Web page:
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Thyssenkrupp says it will cost too much to support the German government

Europe

The CFO of the German concern Thyssenkrupp said that his company no longer counts on state aid through the emergency fund.

Thyssenkrupp says it will cost too much to support the German government

Germany's largest steelmaker, Thyssenkrupp, said government support would be too costly. Its chief financial officer, Klaus Keisberg, said in an interview with the German newspaper Rheinische Post that the WSF, set up by the government to help affected populations in the aftermath of the pandemic, "is not the right vehicle" to support the concern.

Keisberg noted that the costs of this scenario - which is likely to include direct government involvement - could seriously threaten the future prospects of the steel division.

“This would result in significant and steadily increasing annual interest payments, which could account for about 9% of total assistance. This cannot be satisfied by the cash flow of the steel business, ”Keisberg said.

The news sparked outrage at IG Metall, which pushed for government involvement as a way to save a business that suffered operating losses of nearly € 1 billion ($ 1.2 billion) last fiscal year.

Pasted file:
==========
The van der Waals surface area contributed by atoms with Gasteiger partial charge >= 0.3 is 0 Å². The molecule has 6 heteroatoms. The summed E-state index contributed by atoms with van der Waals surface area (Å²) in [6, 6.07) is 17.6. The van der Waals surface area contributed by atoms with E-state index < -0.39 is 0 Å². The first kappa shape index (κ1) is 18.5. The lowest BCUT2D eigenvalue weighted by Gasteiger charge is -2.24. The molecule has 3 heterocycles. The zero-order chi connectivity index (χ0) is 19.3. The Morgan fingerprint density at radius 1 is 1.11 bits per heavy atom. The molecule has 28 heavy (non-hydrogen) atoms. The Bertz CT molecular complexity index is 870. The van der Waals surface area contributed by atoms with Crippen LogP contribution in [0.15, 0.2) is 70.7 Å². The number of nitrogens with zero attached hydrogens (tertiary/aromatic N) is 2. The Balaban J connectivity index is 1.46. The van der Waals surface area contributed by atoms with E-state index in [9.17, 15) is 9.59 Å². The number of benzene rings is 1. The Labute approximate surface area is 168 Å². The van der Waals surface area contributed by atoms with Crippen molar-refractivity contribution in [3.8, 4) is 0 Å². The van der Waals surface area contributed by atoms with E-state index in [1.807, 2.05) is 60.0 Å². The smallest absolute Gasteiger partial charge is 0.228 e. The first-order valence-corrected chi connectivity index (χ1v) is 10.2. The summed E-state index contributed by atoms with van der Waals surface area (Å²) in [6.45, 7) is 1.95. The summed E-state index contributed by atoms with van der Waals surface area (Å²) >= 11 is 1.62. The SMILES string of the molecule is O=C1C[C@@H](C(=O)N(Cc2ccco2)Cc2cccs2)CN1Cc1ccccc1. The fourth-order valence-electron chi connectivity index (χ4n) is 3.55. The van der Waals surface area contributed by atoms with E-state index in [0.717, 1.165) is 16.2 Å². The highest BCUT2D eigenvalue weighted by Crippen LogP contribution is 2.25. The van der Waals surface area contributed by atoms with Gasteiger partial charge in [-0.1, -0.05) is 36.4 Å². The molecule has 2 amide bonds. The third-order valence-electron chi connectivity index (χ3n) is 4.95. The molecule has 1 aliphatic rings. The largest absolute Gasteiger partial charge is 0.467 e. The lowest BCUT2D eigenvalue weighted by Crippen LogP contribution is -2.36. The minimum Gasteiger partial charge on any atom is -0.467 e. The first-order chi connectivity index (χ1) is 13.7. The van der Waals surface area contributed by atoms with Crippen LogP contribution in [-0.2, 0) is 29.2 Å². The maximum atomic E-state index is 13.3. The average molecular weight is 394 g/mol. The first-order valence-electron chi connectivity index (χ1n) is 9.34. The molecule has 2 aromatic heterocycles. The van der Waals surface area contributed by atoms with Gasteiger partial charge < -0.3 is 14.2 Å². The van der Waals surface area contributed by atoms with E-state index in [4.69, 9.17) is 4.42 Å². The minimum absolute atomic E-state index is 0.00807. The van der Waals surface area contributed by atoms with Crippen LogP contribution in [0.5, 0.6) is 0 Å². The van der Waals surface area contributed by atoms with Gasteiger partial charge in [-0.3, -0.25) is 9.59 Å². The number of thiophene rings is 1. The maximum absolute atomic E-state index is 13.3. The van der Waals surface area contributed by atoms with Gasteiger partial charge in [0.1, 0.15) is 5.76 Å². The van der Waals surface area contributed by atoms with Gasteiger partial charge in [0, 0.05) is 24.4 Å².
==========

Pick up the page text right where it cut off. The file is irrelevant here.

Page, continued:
Jurgen Kerner, IG Metall spokesman and deputy chairman of Thyssenkrupp's supervisory board, said it was irresponsible to completely rule out any form of government involvement.

He recalled that Thyssenkrupp CEO Martina Merz has not yet ruled out state aid.

During the financial year ended September 30, the company suffered heavy losses, especially in the steel business. Profit before interest and taxes fell to minus 1.6 billion euros (minus 1.94 billion dollars), while the steel sector suffered losses of 946 million euros. In the previous financial year, Thyssenkrupp had a net loss of 110 million euros. Revenue fell 15% to 28.9 billion euros.

According to the forecasts of the company itself, Thyssenkrupp expects to receive a net loss of more than one billion euros in the 2020-2021 financial year.

Earlier this year, Thyssenkrupp undertook a strategic analysis of its steel business, with scenarios including full or partial sale, as well as possible sale of a stake in the business to the state.

Britain's Liberty Steel has submitted an optional bid for the group's steel division, Thyssenkrupp has also held talks with India's Tata Steel, Sweden's SSAB and Germany's Salzgitter on a possible consolidation.

Thyssenkrupp said they would decide the fate of the unprofitable steel division in March 2021.

“We also see significant upside potential for the value of our steel business in a stand-alone scenario,” Keisberg said.

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